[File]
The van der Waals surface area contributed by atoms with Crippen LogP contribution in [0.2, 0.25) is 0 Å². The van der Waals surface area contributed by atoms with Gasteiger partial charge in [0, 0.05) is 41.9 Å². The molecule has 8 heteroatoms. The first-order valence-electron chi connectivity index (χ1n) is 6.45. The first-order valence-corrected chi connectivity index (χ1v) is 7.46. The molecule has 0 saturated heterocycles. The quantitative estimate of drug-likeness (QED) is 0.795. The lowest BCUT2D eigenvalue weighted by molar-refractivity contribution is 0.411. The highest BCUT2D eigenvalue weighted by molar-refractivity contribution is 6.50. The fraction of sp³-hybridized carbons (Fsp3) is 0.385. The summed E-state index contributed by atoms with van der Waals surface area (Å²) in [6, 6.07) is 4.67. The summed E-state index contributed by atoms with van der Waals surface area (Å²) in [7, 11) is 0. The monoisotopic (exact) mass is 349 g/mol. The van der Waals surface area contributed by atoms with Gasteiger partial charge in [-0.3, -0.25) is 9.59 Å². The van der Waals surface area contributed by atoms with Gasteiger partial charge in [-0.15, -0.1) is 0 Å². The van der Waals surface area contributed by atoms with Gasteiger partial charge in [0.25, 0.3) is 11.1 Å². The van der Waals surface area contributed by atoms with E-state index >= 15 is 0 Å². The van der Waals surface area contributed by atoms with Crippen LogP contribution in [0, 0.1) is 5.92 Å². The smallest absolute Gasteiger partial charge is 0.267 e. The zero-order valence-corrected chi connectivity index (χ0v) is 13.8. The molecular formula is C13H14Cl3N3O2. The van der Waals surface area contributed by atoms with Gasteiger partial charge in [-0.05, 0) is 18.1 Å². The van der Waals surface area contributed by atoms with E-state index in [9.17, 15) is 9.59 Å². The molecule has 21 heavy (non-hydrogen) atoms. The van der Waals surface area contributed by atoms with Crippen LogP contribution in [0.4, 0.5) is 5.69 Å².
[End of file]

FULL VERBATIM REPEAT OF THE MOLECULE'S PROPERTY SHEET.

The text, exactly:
The van der Waals surface area contributed by atoms with Crippen LogP contribution in [0.2, 0.25) is 0 Å². The van der Waals surface area contributed by atoms with Gasteiger partial charge in [0, 0.05) is 41.9 Å². The molecule has 8 heteroatoms. The first-order valence-electron chi connectivity index (χ1n) is 6.45. The first-order valence-corrected chi connectivity index (χ1v) is 7.46. The molecule has 0 saturated heterocycles. The quantitative estimate of drug-likeness (QED) is 0.795. The lowest BCUT2D eigenvalue weighted by molar-refractivity contribution is 0.411. The highest BCUT2D eigenvalue weighted by molar-refractivity contribution is 6.50. The fraction of sp³-hybridized carbons (Fsp3) is 0.385. The summed E-state index contributed by atoms with van der Waals surface area (Å²) in [6, 6.07) is 4.67. The summed E-state index contributed by atoms with van der Waals surface area (Å²) in [7, 11) is 0. The monoisotopic (exact) mass is 349 g/mol. The van der Waals surface area contributed by atoms with Gasteiger partial charge in [-0.3, -0.25) is 9.59 Å². The van der Waals surface area contributed by atoms with Gasteiger partial charge in [-0.15, -0.1) is 0 Å². The van der Waals surface area contributed by atoms with Gasteiger partial charge in [0.25, 0.3) is 11.1 Å². The van der Waals surface area contributed by atoms with E-state index >= 15 is 0 Å². The van der Waals surface area contributed by atoms with Crippen LogP contribution in [0, 0.1) is 5.92 Å². The smallest absolute Gasteiger partial charge is 0.267 e. The zero-order valence-corrected chi connectivity index (χ0v) is 13.8. The molecular formula is C13H14Cl3N3O2. The van der Waals surface area contributed by atoms with Gasteiger partial charge in [-0.05, 0) is 18.1 Å². The van der Waals surface area contributed by atoms with E-state index in [9.17, 15) is 9.59 Å². The molecule has 21 heavy (non-hydrogen) atoms. The van der Waals surface area contributed by atoms with Crippen LogP contribution in [0.4, 0.5) is 5.69 Å².